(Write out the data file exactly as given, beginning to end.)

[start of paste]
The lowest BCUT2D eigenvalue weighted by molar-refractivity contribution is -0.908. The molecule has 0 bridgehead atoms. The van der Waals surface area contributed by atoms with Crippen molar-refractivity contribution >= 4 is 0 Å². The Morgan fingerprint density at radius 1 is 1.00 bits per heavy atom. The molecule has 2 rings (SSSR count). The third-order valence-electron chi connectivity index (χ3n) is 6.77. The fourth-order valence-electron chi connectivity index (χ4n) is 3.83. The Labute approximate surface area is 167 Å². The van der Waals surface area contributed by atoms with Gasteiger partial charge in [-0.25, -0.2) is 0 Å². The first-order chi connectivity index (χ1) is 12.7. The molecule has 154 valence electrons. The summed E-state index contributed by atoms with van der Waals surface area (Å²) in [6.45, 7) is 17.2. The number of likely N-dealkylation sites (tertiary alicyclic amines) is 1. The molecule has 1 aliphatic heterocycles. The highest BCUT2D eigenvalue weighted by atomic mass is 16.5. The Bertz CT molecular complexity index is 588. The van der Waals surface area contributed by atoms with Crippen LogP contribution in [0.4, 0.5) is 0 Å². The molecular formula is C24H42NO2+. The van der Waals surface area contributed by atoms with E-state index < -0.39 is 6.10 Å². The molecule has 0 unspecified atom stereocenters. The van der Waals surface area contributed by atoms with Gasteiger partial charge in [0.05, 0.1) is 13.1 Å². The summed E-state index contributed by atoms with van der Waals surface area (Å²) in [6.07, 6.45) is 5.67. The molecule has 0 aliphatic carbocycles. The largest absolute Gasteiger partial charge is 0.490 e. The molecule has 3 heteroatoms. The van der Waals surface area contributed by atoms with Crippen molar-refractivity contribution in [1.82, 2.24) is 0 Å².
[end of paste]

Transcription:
The lowest BCUT2D eigenvalue weighted by molar-refractivity contribution is -0.908. The molecule has 0 bridgehead atoms. The van der Waals surface area contributed by atoms with Crippen molar-refractivity contribution >= 4 is 0 Å². The Morgan fingerprint density at radius 1 is 1.00 bits per heavy atom. The molecule has 2 rings (SSSR count). The third-order valence-electron chi connectivity index (χ3n) is 6.77. The fourth-order valence-electron chi connectivity index (χ4n) is 3.83. The Labute approximate surface area is 167 Å². The van der Waals surface area contributed by atoms with Gasteiger partial charge in [-0.25, -0.2) is 0 Å². The first-order chi connectivity index (χ1) is 12.7. The molecule has 154 valence electrons. The summed E-state index contributed by atoms with van der Waals surface area (Å²) in [6.45, 7) is 17.2. The number of likely N-dealkylation sites (tertiary alicyclic amines) is 1. The molecule has 1 aliphatic heterocycles. The highest BCUT2D eigenvalue weighted by atomic mass is 16.5. The Bertz CT molecular complexity index is 588. The van der Waals surface area contributed by atoms with Crippen LogP contribution in [0.4, 0.5) is 0 Å². The molecular formula is C24H42NO2+. The van der Waals surface area contributed by atoms with E-state index < -0.39 is 6.10 Å². The molecule has 0 unspecified atom stereocenters. The van der Waals surface area contributed by atoms with Gasteiger partial charge in [0.05, 0.1) is 13.1 Å². The summed E-state index contributed by atoms with van der Waals surface area (Å²) in [6.07, 6.45) is 5.67. The molecule has 0 aliphatic carbocycles. The largest absolute Gasteiger partial charge is 0.490 e. The molecule has 3 heteroatoms. The van der Waals surface area contributed by atoms with Crippen molar-refractivity contribution in [1.82, 2.24) is 0 Å².